Reports of curfew after India says Kashmir curbs eased
Iran Press TV
Sun Aug 18, 2019 10:40AM
Indian authorities have reimposed restrictions on movement in major parts of Kashmir's biggest city, a day after it was said New Delhi was easing some of the curbs.
The Muslim-majority Himalayan region has been in a crippling lockdown since New Delhi announced it was removing the region's special status on Aug. 5.
People on Sunday were being turned back at multiple roadblocks set up in Srinagar, with security forces at some roadblocks telling residents there is a curfew.
Over the past two weeks, the state government has been saying that it has not imposed a curfew.
Reports said representatives in the Jammu and Kashmir government in Srinagar and the federal government in New Delhi were not answering questions about the latest clampdown.
Senior officials and eyewitnesses were quoted as saying that violent clashes took place between residents and police overnight, in which dozens were injured.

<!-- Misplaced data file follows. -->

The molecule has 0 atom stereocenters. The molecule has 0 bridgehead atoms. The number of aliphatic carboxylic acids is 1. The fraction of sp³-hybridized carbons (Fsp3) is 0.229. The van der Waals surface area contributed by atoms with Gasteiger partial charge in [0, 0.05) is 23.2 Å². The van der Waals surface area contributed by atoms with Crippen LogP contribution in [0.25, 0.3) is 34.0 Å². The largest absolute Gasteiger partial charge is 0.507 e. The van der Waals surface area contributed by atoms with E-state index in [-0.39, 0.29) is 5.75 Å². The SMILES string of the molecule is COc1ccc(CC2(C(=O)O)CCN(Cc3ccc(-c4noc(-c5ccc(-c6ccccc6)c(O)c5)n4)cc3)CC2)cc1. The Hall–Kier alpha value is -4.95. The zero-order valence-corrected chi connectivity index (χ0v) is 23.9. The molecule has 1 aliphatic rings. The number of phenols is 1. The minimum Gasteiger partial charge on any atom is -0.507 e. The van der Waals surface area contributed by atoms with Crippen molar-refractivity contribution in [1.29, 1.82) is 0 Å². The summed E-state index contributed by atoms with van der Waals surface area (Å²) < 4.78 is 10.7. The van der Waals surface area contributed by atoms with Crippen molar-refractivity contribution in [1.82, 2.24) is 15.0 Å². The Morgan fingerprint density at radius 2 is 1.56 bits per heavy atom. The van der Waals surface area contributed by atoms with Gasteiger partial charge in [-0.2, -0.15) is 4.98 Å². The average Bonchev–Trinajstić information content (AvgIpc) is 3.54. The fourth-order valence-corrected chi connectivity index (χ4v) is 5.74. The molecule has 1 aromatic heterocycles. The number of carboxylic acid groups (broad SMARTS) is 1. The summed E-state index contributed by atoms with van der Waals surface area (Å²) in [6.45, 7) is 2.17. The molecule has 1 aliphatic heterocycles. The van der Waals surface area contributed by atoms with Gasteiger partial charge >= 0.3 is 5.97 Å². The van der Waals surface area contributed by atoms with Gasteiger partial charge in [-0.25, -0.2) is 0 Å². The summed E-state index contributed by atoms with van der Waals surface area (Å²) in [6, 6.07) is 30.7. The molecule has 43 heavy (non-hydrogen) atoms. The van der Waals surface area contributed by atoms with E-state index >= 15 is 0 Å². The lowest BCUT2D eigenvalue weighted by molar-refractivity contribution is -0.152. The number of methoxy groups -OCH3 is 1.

Reuters said at least two dozen people were admitted to hospitals with pellet injuries. One official source said people pelted security forces with stones in around two dozen places across Srinagar.
He said that the intensity of the stone pelting protests has increased over past few days, the news agency reported.
Eyewitnesses said Indian troops fired tear smoke, chilly grenades and pellets to disperse protesters in Rainawari, Nowhetta and Gojwara areas of the old city.
The clashes came after the state government said telephone landlines had been restored in parts of Srinagar after a 12-day blackout.
According to authorities, most telephone exchanges in the region would start working by Sunday evening, but Internet and cell phones still remain blocked in Kashmir.
Since the start of the crisis, more than 500 political or community leaders and activists have been detained and some of them have been flown to prisons outside the state.
Clashes started two weeks ago after the Hindu-majority government of India decided to revoke Article 370 of its constitution which granted special status to Kashmir.
The government of Prime Minister Narendra Modi has said the cancellation of special status was necessary to integrate the disputed area fully into India.
Kashmir has been split between India and Pakistan since their partition from Britain in 1947. Both countries claim all of Kashmir and have fought three wars over the territory.
|Join the GlobalSecurity.org mailing list|